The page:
Flying fish cut tracks in the ocean surface as the Brooks McCall makes it way towards the first dive site.

Flying fish cut tracks in the ocean surface as the Brooks McCall makes it way towards the first dive site. Click image for larger view and image credit.


First Impressions at Sea

July 15, 2012

Matthew Schmidt
Danielle McKean
Undergraduate Students
The Pennsylvania State University

When we first arrived at the dock and saw the Brooks McCall, we really didn’t have any idea of what to expect. Stories of seasickness, horrible food, eight-man berths, and ocean storms were still fresh in our minds (thanks to graduate students having fun scaring us) but we were ready to at least give it a try.

After boarding the vessel and exploring our home for the next 12 days, we were greatly relieved to see that it definitely wasn’t going to be as terrible as our minds made it out to be. The food was delicious, the rooms were clean, and the forecast was clear, but we still had some minor fears and hesitations to overcome. Neither of us have ever been out at sea for this length of time, so the realization that we may be fighting seasickness for over a week was definitely on our minds…

Unfortunately, the first two days of the ‘cruise’ were spent at the dock, as foul weather kept us from our scheduled departure date. During the wait we spent our time attending scientific meetings and safety and emergency drills and did our best to prepare ourselves for the sampling ahead of us. Finally, after two days of anticipation, we set off for our first dive site in the Gulf of Mexico.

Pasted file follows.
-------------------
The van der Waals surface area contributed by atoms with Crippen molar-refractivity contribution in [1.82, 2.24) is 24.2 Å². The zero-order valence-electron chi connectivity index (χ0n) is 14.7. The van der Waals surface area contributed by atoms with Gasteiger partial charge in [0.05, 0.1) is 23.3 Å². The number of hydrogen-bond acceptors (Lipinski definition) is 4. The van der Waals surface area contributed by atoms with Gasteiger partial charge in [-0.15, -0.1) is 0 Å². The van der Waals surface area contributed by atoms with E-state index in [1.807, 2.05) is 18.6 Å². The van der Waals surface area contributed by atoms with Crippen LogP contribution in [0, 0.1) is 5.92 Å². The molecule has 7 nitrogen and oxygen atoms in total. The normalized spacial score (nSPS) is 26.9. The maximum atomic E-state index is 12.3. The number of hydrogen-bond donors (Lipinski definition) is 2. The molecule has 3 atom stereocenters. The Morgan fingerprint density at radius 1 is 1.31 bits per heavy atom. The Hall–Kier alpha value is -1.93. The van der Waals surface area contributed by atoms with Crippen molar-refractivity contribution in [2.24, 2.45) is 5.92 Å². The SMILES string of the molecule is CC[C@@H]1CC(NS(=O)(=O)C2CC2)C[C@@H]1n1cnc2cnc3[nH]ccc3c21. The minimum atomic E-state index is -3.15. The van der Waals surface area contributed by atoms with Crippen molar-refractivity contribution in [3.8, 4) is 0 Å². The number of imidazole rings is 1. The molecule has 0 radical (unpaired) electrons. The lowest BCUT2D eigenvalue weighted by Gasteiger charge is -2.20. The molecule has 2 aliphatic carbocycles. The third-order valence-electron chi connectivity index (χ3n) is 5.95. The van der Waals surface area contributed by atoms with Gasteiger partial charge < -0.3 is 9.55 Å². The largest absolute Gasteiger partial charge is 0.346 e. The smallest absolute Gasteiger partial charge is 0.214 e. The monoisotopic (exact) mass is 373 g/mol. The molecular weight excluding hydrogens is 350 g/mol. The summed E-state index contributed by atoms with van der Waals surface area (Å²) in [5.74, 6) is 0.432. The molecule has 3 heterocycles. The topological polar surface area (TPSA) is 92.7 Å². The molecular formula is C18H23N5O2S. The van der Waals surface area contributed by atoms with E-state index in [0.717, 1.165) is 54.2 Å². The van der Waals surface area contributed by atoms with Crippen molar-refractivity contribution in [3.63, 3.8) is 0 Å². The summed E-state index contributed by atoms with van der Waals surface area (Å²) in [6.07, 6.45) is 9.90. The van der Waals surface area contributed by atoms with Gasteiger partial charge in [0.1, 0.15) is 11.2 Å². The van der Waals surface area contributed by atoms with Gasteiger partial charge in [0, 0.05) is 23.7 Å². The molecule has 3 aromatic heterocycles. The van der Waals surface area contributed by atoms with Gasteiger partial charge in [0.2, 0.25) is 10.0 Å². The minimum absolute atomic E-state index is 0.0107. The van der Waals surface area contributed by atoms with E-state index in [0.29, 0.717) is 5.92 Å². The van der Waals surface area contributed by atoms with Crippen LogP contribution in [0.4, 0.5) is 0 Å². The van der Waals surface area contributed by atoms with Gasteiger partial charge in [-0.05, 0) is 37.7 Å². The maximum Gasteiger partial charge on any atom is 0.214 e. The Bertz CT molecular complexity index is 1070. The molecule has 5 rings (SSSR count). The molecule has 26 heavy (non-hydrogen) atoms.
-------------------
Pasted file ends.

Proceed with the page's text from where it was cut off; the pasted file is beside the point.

Sunset over the Gulf signals the end of Matt and Danielle’s first full day at sea.

Sunset over the Gulf signals the end of Matt and Danielle’s first full day at sea. Click image for larger view and image credit.


It was a 20-hour steam to the first platform, the first five hours or so of which were not the most enjoyable… Now that the boat was free of the dock and moving beneath us, we got our first taste mild seasickness. Opting not to take any medication, we headed to our bunks early that night and hoped for the best.

The following morning, all traces of nausea were gone, and our last fear was no more. Now that we were finally making our transit to the first platform, seeing flying fish and even some sharks along the way, everyone was in a better mood. The day seemed to go by quickly after a fire drill and equipment prep for the dive later that evening.

This evening, the remotely operated vehicle (ROV) went down for the first dive, and even though we didn’t go in the ROV van, we were able to watch other scientists push-core using a manipulator arm. On the way down, the ROV passed by squid, crab, and a couple other creatures of the deep.

So far this experience has given us a great insight on how everything comes together on a cruise, and we’re sure there will be much more to learn, and plenty of gorgeous views to see.

 

 

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